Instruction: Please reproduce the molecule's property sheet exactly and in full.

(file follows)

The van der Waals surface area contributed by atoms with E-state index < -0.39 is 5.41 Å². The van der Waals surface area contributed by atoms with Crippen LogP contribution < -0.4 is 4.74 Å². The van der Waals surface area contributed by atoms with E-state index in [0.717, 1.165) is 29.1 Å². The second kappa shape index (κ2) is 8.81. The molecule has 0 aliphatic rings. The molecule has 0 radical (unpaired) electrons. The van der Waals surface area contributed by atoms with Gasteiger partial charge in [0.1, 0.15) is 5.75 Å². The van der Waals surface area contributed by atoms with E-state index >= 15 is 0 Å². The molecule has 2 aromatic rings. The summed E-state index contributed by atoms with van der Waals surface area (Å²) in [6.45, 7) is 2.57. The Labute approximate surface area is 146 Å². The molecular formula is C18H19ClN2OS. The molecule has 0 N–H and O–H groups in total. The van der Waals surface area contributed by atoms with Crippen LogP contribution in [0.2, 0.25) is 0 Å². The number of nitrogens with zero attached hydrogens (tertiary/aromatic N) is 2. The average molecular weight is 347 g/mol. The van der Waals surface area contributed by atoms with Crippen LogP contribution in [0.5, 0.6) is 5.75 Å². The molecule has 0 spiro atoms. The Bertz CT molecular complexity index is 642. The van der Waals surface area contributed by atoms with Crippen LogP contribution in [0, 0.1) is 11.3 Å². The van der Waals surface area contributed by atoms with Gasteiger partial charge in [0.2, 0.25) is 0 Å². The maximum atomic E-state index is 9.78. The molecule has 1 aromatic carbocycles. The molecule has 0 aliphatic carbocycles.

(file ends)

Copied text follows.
The van der Waals surface area contributed by atoms with E-state index < -0.39 is 5.41 Å². The van der Waals surface area contributed by atoms with Crippen LogP contribution < -0.4 is 4.74 Å². The van der Waals surface area contributed by atoms with E-state index in [0.717, 1.165) is 29.1 Å². The second kappa shape index (κ2) is 8.81. The molecule has 0 aliphatic rings. The molecule has 0 radical (unpaired) electrons. The van der Waals surface area contributed by atoms with Gasteiger partial charge in [0.1, 0.15) is 5.75 Å². The van der Waals surface area contributed by atoms with E-state index >= 15 is 0 Å². The molecule has 2 aromatic rings. The summed E-state index contributed by atoms with van der Waals surface area (Å²) in [6.45, 7) is 2.57. The Labute approximate surface area is 146 Å². The molecular formula is C18H19ClN2OS. The molecule has 0 N–H and O–H groups in total. The van der Waals surface area contributed by atoms with Crippen LogP contribution in [0.2, 0.25) is 0 Å². The number of nitrogens with zero attached hydrogens (tertiary/aromatic N) is 2. The average molecular weight is 347 g/mol. The van der Waals surface area contributed by atoms with Crippen LogP contribution in [0.5, 0.6) is 5.75 Å². The molecule has 0 spiro atoms. The Bertz CT molecular complexity index is 642. The van der Waals surface area contributed by atoms with Crippen LogP contribution in [0, 0.1) is 11.3 Å². The van der Waals surface area contributed by atoms with Gasteiger partial charge in [0.2, 0.25) is 0 Å². The maximum atomic E-state index is 9.78. The molecule has 1 aromatic carbocycles. The molecule has 0 aliphatic carbocycles.